A new study, published yesterday in the Annals of Internal Medicine, suggests that screening colonoscopy may markedly reduce the risk of developing advanced colon cancer.
A team of researchers led by Dr. Chyke Doubeni, associate professor of family medicine and community health at the University of Pennsylvania, analyzed the health records of 1,012 average-risk adults ages 55 to 85 to determine the effect of screening colonoscopy or sigmoidoscopy on the risk of being diagnosed with late-stage colorectal cancer (CRC). Although colonoscopy is widely used as a screening test for colon cancer, there is little research that proves it is effective in reducing colon cancer deaths, according to the study authors.
Researchers found that using colonoscopies to screen average-risk people can reduce the overall risk of a late-stage CRC diagnosis by about 70 percent. Further subgroup analysis showed that people who had been screened using colonoscopy had a 74 percent reduction in risk for left-sided colorectal cancer and a 64 percent reduction in risk for right-sided CRC.
And as compared with flexible sigmoidoscopy, patients who had been screened thusly had a 50 percent reduction in overall risk for late-stage CRC, a 64 percent reduction in risk for left-sided CRC but only a 21 percent reduction in risk for right-sided colon cancer which was not a significant reduction, statistically. This made sense, as sigmoidoscopy cannot see the entire colon, only the last two feet (25 centimeters) or so.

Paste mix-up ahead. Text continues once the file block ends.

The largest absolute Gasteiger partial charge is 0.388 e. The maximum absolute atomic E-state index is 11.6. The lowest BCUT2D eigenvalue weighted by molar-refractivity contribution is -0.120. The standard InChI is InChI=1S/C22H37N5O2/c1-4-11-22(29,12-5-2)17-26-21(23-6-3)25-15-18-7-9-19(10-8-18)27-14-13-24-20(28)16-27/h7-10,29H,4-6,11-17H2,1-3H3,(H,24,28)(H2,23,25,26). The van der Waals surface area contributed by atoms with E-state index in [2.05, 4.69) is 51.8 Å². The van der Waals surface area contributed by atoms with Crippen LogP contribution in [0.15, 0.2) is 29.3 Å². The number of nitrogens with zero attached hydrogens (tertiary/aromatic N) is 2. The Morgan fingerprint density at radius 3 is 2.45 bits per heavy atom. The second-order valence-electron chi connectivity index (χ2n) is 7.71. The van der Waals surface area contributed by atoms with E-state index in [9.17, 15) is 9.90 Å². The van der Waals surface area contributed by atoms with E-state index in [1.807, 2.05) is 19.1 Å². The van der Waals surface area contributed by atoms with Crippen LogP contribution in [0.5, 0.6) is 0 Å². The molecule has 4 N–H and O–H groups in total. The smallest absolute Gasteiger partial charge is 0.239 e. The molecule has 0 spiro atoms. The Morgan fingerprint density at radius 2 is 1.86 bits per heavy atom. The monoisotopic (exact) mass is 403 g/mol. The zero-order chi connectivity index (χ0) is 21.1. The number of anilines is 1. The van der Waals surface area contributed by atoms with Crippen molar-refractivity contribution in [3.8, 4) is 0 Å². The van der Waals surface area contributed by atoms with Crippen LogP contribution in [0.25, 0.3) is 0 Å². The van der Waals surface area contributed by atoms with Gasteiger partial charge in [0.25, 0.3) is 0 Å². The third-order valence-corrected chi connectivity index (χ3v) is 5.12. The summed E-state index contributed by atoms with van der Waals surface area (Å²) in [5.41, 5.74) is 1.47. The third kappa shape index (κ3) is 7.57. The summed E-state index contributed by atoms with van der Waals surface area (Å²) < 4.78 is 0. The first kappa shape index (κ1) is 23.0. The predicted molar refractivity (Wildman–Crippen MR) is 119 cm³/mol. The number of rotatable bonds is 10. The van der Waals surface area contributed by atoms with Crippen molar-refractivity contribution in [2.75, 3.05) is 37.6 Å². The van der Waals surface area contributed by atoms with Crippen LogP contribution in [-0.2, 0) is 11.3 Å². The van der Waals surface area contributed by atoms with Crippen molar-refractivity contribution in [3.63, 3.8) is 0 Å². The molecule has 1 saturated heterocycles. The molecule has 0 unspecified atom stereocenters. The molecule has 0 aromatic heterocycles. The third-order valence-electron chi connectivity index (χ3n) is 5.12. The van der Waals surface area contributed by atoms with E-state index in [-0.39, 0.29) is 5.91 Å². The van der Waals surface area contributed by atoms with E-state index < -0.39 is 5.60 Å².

Among the 474 people in the study who had advanced CRC, 251 (53 percent) had advanced cancer on the right side of the colon, which likely would not have been detected by sigmoidoscopy.
The results of the new study may put to rest any doubts about colonoscopy's value as a screening tool for left- and right-sided cancer. "We knew colonoscopy was quite good as a diagnostic test in high-risk people, but we didn't know if it was effective in people at average risk," Dr. Doubeni said. "This study provides the average person without risk factors assurance that this test does work."
ACSH s Dr. Gilbert Ross added, We here at ACSH have been increasingly skeptical about the net benefits of many traditional screening tests. Studies over the past few years have called into question whether tests such as PSAs and even mammograms do more good than harm for normal-risk people as a screening method. Colonoscopy is clearly beneficial and life-saving for reducing the toll of CRC, however, which is the second leading cause of cancer death in the U.S.